No native Korean culture?

Feb 2011
6,148
#2
All cultures had been influenced by others. Korean culture was very similar to Chinese culture but they were far from the same. Korea even developed its own written language and alphabet by King Sejong despite using Chinese for more than a thousand years previously.
 
Likes: arkteia

Larrey

Ad Honorem
Sep 2011
4,949
#3
No.

That's misunderstanding how culture works. It's a kind of endless improvisation on given themes. Over time that changes, some things get dropped, other things get introduced. But culture is inherently promiscuous, so borrowing is a major aspect of cultural interaction. But since you still end up improvising, borrowings are tweaked and changed continuously and so immediately start diverging (both with the lending and the borrowing side too).

As a consequence, certainly Korea has included a lot of borrowed stuff from China – just like Japan ot Vietnam etc. – but the process of incorporation makes cultural borrowings go native. Korean ways of doing things, also things originally borrowed from China, still perceptibly differs from the Chinese, i.e. they are Korean.

"Once only barbarism was patriotic" as a Swedish 19th c. poet once observed. Considering society and culture has been developing over time, that's actually true for ALL societies. Just spool back far enough and you'll get there.
 
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Haakbus

Ad Honorem
Aug 2013
3,578
United States
#6
Chinese influence tended to be more prominent in the elite culture than in the general population.

Also the language is typologically similar to Paleosiberian languages like Nivkh and the Chukotko-Kamchatkan family. Far more than any influence from "Altaic" languages.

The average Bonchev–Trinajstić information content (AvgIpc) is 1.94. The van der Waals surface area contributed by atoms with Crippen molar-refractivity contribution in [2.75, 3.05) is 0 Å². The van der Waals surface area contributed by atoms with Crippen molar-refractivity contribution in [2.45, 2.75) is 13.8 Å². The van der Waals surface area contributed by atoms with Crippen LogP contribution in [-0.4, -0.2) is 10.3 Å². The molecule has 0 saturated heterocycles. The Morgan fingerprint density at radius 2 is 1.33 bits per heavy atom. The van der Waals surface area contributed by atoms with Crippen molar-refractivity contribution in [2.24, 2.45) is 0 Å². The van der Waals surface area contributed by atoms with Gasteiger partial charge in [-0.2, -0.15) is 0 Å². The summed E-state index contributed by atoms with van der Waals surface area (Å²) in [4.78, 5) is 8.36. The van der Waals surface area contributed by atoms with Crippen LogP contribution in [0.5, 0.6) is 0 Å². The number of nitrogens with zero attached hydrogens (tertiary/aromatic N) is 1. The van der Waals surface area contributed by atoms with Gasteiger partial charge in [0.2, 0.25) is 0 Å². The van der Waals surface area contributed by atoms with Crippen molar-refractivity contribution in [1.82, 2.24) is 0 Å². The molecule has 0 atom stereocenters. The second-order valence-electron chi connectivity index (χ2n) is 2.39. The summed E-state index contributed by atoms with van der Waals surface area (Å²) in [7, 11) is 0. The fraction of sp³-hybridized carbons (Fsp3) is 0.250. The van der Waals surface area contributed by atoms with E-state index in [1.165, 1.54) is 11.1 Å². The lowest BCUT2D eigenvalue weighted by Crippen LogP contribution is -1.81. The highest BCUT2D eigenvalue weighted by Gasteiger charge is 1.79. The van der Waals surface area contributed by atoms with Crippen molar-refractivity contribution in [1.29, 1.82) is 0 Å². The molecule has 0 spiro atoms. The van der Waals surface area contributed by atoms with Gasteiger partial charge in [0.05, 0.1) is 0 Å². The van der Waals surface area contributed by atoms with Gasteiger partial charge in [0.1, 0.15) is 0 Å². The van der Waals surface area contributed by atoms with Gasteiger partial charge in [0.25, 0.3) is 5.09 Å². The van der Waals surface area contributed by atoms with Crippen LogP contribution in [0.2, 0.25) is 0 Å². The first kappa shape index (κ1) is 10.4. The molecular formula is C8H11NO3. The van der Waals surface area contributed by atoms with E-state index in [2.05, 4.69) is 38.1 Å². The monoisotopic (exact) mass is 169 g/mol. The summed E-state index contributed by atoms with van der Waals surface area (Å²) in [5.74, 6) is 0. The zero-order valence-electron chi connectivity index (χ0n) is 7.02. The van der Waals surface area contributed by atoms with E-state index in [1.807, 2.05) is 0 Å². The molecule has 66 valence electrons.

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#7
Native Chinese culture is the Huangha River valley civilization. Native Korean culture is the Liaohe River valley civilization (aka Liao civilization), in current day Liaodong area, which is now cold desert but scientific analysis shows it was warmer and more humid wetland 5000 years ago. Both influenced each other. Originally the people in Korean peninsula was less advanced than Liaohe River valley and worshiped the Bear Totem. But the Liaohe river people came East and mixed with the Bear worshipping tribes and founded Gojoseon. Archeological records show Liaohe river valley is distinct from Huanghua river valley cultures. In the beginning, both Chinese and Korean cultures shared Liaohe river valley culture, such as oracle bones, but as time passed, China abandoned the Liaohe aspects, while Korea retained more aspects of the Liaohe culture. However during Liaohe river valley era, there was no defined concept of China or Korea.

Liao civilization - Wikipedia


The extent of Liao civilization is in red, and the later Gojoseon is in green.
 
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Likes: arkteia
Aug 2013
3,578
United States
#8
Every culture is constantly growing. Every culture draws from various traditions, adapting influence and innovating on its own. Korean culture has drawn heavily from the Chinese tradition, but they are fundamentally different cultures.